Areeq: Patriotism and belonging in art

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(Photo: Facebook)
Areeq, an art exhibition by Sereen Al-Khasawneh depicting Jordanian and Palestinian cities and natural landscapes, was held at Arar Cultural House in Irbid on Saturday. اضافة اعلان

(Photo: Layan Taifour/Jordan News)

Areeq is an Arabic word meaning ancient and majestic, qualities that were visible throughout Khasawneh’s collection. The artwork was based on a mixed media style, which makes use of collages, assemblages, altered books, wet and dry media, and found object art.

Several of Khasawneh’s pieces combined clippings and prints of Jordanian and Palestinian photographs taken in various regions.

(Photos: Omar Atiyat)

The Areeq collection revolves around the theme of patriotism. In an interview with Jordan News, the artist expressed her “love for Jordan and Palestine and their cultures, histories, heritage, and antiquities” and emphasized the “need to capture their beauty and aesthetics” in her art.

The location of the art exhibition in Irbid follows the Ministry of Culture’s endeavors to expand Jordan’s art scene beyond Amman. The event was attended by the director of the Irbid Cultural Center, Aqel Al-Khawaldeh, and several artists, including Mohammad Khear Deebajah, Omar Atiyat, and Mohammad Sobuh.

Importance of art
Surrealist artist Omar Atiyat, an art instructor at the Institute of Fine Arts, highlighted the social importance of art and art exhibitions during an interview with Jordan News at the exhibit.

(Photos: Omar Atiyat)

Art, he said, is a medium through which societies can communicate their inner thoughts and perspectives, as well as a means for artists to express their personal perspectives.

Within art, colors and patterns act as an expression of the human mind, he said. By exploring the nuances of art, Atiyat noted, we are provided a historical perspective on society, access to cultural antiquities, and a window into individual artists’ ideas.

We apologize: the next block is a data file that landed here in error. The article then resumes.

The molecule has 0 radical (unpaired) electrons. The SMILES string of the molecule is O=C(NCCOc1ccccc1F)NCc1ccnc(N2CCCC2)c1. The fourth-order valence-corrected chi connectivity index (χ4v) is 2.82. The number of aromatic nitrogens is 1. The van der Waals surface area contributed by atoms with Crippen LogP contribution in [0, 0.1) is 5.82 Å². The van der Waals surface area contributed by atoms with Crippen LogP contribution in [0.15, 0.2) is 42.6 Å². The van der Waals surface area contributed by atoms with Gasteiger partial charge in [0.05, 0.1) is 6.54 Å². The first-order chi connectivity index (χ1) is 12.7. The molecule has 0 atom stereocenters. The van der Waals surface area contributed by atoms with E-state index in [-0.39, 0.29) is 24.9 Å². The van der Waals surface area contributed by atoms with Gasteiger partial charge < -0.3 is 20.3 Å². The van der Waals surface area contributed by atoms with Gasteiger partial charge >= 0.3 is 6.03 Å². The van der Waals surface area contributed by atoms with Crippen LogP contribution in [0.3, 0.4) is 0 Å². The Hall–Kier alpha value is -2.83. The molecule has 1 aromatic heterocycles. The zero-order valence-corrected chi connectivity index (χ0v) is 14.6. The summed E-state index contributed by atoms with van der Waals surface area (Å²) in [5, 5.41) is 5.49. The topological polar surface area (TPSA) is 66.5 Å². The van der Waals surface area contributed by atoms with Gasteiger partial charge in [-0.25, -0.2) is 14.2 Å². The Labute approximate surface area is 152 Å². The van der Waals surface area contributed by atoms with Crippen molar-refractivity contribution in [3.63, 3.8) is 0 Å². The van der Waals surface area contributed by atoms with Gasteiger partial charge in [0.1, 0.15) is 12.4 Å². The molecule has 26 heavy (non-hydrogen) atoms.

(Photo: Layan Taifour/Jordan News)

Those unique perspectives, according to the artist, can be contradictory to those of society as a whole.

Art exhibitions provide a mirror for society, giving viewers a perspective on the world around them and expanding their understanding of culture by allowing them to see it through the artist’s eyes and mind, said Atiyat.

The artist
Khasawneh graduated from Yarmouk University with a bachelor of arts and received an Interior Design Diploma from the University of Jordan. She currently works as the head of the Fine Arts Department at the Institute of Fine Arts.

Concerning her journey as an artist, she stated that she has taken many different artistic routes to expand her capabilities. Her first introduction to the world of art was drawing cartoon characters. Then, she moved to realistic portraits and depictions of nature.

As a young artist, she participated in numerous school competitions.

(Photos: Omar Atiyat)

Then, at one point in her journey, she decided to enhance her talent by taking further academic courses on art. These studies ranged from realism and oil painting to abstract art and mixed media, which eventually became her preferred style.

(Photo: Facebook)

Aside from her work as an artist, Khasawneh hopes to make a difference in the lives of those around her. She has participated in many voluntary workshops, including a mural initiative for the Theodore Schneller School for Orphans, a workshop at the Jordanian Academy for Autism, and a workshop for child patients at Al-Bashir Hospital.

She has also contributed to Dhana Creative Camp and several international fairs.

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